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NBME 23 Answers

nbme23/Block 2/Question#38

A 78-year-old man is found unresponsive in his yard ...

"Thank you for telling me this. Your friend's previous statements to you can be helpful in making decisions for him."

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 +1  upvote downvote
submitted by stinkysulfaeggs(8),

Key words: "at this time" and "can be helpful"

The answer to this question isn't: great - now we're going to take him off the vent because you told us that's what he wanted.

nbmehelp  ^^^ exactly +  




 +0  upvote downvote
submitted by nlkrueger(6),

.... would we really take the word of a friend who definitely can't be confirmed? I feel like this is misleading

lispectedwumbologist  All the other answer choices make you come across as an asshole. Easy way to ace ethics questions is to just not be an asshole +2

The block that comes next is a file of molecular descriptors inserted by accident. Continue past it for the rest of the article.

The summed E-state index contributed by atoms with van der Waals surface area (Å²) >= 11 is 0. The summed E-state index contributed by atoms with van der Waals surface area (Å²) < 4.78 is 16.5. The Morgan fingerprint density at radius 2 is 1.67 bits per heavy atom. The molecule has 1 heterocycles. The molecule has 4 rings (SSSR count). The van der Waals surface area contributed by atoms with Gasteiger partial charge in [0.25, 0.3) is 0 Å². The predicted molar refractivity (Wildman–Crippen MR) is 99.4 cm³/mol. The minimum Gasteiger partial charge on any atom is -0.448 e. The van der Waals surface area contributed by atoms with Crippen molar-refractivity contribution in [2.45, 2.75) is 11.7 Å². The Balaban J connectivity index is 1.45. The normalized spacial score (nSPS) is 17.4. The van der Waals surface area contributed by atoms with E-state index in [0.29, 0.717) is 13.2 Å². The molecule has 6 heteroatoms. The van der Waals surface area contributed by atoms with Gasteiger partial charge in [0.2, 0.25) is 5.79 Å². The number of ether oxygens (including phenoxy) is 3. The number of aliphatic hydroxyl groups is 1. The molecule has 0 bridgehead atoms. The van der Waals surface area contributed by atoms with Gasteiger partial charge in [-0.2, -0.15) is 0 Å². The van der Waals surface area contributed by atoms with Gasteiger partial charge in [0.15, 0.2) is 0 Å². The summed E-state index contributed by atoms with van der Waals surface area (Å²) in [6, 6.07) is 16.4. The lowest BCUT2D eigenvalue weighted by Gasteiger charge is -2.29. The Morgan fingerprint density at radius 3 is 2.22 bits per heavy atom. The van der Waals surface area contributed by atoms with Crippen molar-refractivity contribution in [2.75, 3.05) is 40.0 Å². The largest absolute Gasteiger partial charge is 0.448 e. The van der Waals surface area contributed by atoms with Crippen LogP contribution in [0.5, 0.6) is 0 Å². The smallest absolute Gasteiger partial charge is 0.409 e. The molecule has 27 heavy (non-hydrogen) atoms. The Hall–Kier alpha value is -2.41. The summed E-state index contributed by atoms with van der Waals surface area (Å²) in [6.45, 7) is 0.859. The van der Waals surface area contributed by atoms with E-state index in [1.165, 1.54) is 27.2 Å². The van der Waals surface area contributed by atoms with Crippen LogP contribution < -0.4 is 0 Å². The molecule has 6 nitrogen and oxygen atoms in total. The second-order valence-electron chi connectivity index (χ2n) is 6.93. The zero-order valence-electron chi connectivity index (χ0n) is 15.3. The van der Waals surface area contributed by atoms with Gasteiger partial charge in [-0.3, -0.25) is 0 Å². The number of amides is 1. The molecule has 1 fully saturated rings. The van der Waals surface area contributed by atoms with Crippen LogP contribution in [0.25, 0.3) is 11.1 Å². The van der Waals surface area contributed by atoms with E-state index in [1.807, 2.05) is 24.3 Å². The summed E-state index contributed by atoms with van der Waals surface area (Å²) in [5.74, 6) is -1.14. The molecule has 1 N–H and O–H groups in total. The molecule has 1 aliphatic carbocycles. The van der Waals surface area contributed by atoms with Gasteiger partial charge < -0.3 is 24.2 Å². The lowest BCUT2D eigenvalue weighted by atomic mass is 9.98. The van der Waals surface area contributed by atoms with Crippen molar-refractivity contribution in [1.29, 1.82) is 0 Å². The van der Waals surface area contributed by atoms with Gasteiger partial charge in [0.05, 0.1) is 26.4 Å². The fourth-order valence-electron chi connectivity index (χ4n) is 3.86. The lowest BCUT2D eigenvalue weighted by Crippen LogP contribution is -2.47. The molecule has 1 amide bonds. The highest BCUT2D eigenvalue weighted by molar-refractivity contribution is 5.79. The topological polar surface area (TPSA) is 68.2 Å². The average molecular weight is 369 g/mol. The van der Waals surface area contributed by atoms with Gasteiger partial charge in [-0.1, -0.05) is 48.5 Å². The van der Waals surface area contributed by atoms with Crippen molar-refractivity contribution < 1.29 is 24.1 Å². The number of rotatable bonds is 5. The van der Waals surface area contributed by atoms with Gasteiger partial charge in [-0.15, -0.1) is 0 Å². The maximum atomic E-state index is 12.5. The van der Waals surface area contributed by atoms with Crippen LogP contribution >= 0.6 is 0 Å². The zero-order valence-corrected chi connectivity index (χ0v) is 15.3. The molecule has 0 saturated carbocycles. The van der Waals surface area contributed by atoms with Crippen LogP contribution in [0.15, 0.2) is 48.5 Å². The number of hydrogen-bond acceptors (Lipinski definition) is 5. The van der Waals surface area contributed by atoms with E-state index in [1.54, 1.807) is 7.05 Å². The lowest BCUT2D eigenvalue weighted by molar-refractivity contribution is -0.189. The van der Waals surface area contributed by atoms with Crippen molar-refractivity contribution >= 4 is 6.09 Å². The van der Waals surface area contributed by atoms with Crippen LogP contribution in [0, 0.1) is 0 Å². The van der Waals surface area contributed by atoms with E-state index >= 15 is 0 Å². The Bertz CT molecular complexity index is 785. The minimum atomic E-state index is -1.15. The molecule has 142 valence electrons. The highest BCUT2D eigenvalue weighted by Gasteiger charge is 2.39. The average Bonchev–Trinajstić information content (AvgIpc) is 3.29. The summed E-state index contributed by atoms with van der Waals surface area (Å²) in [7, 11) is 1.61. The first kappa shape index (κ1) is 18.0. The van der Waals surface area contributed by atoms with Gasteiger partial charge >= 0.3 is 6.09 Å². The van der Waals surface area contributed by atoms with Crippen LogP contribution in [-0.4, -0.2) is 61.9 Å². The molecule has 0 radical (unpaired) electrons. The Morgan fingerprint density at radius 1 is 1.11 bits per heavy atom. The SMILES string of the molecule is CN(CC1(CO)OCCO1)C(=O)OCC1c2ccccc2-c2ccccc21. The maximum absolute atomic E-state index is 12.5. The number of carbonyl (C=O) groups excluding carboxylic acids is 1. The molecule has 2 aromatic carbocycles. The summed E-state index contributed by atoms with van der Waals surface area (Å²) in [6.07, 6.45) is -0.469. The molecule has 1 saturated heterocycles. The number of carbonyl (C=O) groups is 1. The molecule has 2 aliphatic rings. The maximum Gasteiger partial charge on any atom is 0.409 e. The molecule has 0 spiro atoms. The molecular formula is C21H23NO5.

seagull  I would be a bigger asshole when the family came I'n after I pulled the plug...opps...but the friend said +2  
dr.xx  The patient has no wife, children, or close relatives... +  
nwinkelmann  @lispectedwumbologist this is going to be my technique, because I've gotten a couple of these wrong, but I completely agree with everyone else's sentiments of suspicion of going off what a friend said without any confirmation about state of advance directives, etc. It's really dumb. +  




 +0  upvote downvote
submitted by tinydoc(39),

https://www.ncbi.nlm.nih.gov/pmc/articles/PMC1116089/#!po=56.2500

I've had a uworld q where the correct response was to remove the life support if the patient is determined not to be an organ donor.even if the family is actively against this decision. In my experience the answer that is most honest (and likely makes you sounds like a tactless asshole) is usually the correct one on NBMEs. I picked E and I don't see how this friends opinion on his advanced care directives are at all relevant if the patient by all acounts medically and legally is considered dead.





 -2  upvote downvote
submitted by usmleuser007(84),

So as a physician per this question you will go of some neighbor's words and not confirm if the patient has an advanced directive... seems like the doc and the neighbor are in some kind of a deal here ....